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dc.contributor.authorMangrum, Richard Collinen_US
dc.date.accessioned2013-02-15T20:25:50Z
dc.date.available2013-02-15T20:25:50Z
dc.date.issued2000en_US
dc.identifier.citation33 Creighton L. Rev. 525 (1999-2000)en_US
dc.identifier.urihttp://hdl.handle.net/10504/40342
dc.description.abstractINTRODUCTION|The allocation of power between judge and jury has changed dramatically in recent years as a consequence of the Supreme Court's entry into the battle over the admissibility of expert testimony. Until recently, the balance of power rested with the jury who, in most cases, was vested with weighing the credibility of competing expert testimony. Foundational questions to expert testimony did arise, but with the exception of opinions resting upon truly novel theories or methodologies, which were excluded under the "generally accepted" Frye standard, most courts were inclined to admit most expert testimony. The rationale for the broad admission of expert testimony was the assumption that the jury could ferret out unreliable expert testimony, which has been subjected to a vigorous cross-examination, the presentation of contrary expert testimony, and an effective closing argument...en_US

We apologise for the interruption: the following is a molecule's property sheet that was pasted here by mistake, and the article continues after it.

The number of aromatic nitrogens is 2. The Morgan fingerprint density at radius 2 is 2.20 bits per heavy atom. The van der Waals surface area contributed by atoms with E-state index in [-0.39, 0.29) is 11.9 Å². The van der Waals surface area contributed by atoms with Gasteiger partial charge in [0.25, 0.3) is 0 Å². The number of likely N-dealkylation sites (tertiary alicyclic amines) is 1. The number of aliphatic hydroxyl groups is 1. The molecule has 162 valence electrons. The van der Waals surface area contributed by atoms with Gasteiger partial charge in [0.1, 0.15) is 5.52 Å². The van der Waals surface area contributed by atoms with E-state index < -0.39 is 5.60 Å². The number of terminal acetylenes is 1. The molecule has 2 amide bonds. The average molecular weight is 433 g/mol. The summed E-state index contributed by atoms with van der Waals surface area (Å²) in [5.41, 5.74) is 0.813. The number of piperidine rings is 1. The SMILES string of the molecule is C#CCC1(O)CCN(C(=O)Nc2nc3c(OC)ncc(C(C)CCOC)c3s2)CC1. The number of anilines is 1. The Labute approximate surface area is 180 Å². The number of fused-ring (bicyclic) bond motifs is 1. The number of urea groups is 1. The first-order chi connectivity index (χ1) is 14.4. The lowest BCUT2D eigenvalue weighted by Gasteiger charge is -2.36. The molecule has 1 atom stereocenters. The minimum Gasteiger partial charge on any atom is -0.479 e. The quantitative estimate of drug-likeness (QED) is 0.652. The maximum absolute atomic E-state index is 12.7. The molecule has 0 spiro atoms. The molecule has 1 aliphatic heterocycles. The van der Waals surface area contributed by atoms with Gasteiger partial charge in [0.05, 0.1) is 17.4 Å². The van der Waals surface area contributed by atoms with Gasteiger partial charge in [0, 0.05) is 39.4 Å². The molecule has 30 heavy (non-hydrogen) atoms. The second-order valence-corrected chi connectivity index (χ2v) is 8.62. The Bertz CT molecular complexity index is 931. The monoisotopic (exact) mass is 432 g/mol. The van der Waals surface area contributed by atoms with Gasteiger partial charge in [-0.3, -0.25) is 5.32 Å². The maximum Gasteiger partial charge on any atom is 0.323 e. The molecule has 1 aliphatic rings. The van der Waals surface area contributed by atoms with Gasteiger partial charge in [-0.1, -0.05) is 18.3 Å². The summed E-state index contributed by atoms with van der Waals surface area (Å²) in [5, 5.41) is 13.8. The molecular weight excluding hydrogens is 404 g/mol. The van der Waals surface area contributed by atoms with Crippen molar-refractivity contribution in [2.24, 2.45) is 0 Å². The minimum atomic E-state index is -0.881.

dc.publisherCreighton University School of Lawen_US
dc.titleKuhmo Tire Company: The Expansion of the Court's Role in Screening Every Aspect of Every Expert's Testimony at Every Stage of the Proceedingsen_US
dc.typeJournal Articleen_US
dc.rights.holderCreighton Universityen_US
dc.description.volume33en_US
dc.publisher.locationOmaha, Nebraskaen_US
dc.title.workCreighton Law Reviewen_US
dc.description.note1999-2000en_US
dc.contributor.cuauthorMangrum, Richard Collinen_US


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